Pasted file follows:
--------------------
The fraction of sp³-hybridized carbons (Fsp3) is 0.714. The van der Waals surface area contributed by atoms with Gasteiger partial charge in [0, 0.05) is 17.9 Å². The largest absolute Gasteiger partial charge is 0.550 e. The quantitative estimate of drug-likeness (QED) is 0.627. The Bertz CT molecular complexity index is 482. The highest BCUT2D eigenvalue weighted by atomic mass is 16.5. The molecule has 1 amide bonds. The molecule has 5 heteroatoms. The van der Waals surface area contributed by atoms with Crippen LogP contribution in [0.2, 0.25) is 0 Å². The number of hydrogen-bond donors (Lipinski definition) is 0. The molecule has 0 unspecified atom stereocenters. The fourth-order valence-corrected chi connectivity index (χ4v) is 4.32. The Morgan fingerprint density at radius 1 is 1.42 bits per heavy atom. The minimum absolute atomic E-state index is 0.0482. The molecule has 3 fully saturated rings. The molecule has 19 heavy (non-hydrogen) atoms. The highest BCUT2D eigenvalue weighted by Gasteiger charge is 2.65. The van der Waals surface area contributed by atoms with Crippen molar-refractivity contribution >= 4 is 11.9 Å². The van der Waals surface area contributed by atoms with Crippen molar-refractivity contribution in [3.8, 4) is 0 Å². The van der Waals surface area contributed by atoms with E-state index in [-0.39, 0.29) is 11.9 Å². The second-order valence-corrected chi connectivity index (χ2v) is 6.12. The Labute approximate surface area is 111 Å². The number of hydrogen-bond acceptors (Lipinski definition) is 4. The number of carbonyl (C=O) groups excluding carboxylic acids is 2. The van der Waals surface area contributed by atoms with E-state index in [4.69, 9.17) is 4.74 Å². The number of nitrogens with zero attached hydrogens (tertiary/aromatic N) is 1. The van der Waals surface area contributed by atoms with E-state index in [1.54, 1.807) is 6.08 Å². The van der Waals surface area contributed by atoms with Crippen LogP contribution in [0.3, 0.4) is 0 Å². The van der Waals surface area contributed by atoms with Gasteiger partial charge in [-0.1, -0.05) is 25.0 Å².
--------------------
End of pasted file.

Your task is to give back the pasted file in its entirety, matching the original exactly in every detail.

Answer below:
The fraction of sp³-hybridized carbons (Fsp3) is 0.714. The van der Waals surface area contributed by atoms with Gasteiger partial charge in [0, 0.05) is 17.9 Å². The largest absolute Gasteiger partial charge is 0.550 e. The quantitative estimate of drug-likeness (QED) is 0.627. The Bertz CT molecular complexity index is 482. The highest BCUT2D eigenvalue weighted by atomic mass is 16.5. The molecule has 1 amide bonds. The molecule has 5 heteroatoms. The van der Waals surface area contributed by atoms with Crippen LogP contribution in [0.2, 0.25) is 0 Å². The number of hydrogen-bond donors (Lipinski definition) is 0. The molecule has 0 unspecified atom stereocenters. The fourth-order valence-corrected chi connectivity index (χ4v) is 4.32. The Morgan fingerprint density at radius 1 is 1.42 bits per heavy atom. The minimum absolute atomic E-state index is 0.0482. The molecule has 3 fully saturated rings. The molecule has 19 heavy (non-hydrogen) atoms. The highest BCUT2D eigenvalue weighted by Gasteiger charge is 2.65. The van der Waals surface area contributed by atoms with Crippen molar-refractivity contribution >= 4 is 11.9 Å². The van der Waals surface area contributed by atoms with Crippen molar-refractivity contribution in [3.8, 4) is 0 Å². The van der Waals surface area contributed by atoms with E-state index in [-0.39, 0.29) is 11.9 Å². The second-order valence-corrected chi connectivity index (χ2v) is 6.12. The Labute approximate surface area is 111 Å². The number of hydrogen-bond acceptors (Lipinski definition) is 4. The number of carbonyl (C=O) groups excluding carboxylic acids is 2. The van der Waals surface area contributed by atoms with E-state index in [4.69, 9.17) is 4.74 Å². The number of nitrogens with zero attached hydrogens (tertiary/aromatic N) is 1. The van der Waals surface area contributed by atoms with E-state index in [1.54, 1.807) is 6.08 Å². The van der Waals surface area contributed by atoms with Crippen LogP contribution in [0.3, 0.4) is 0 Å². The van der Waals surface area contributed by atoms with Gasteiger partial charge in [-0.1, -0.05) is 25.0 Å².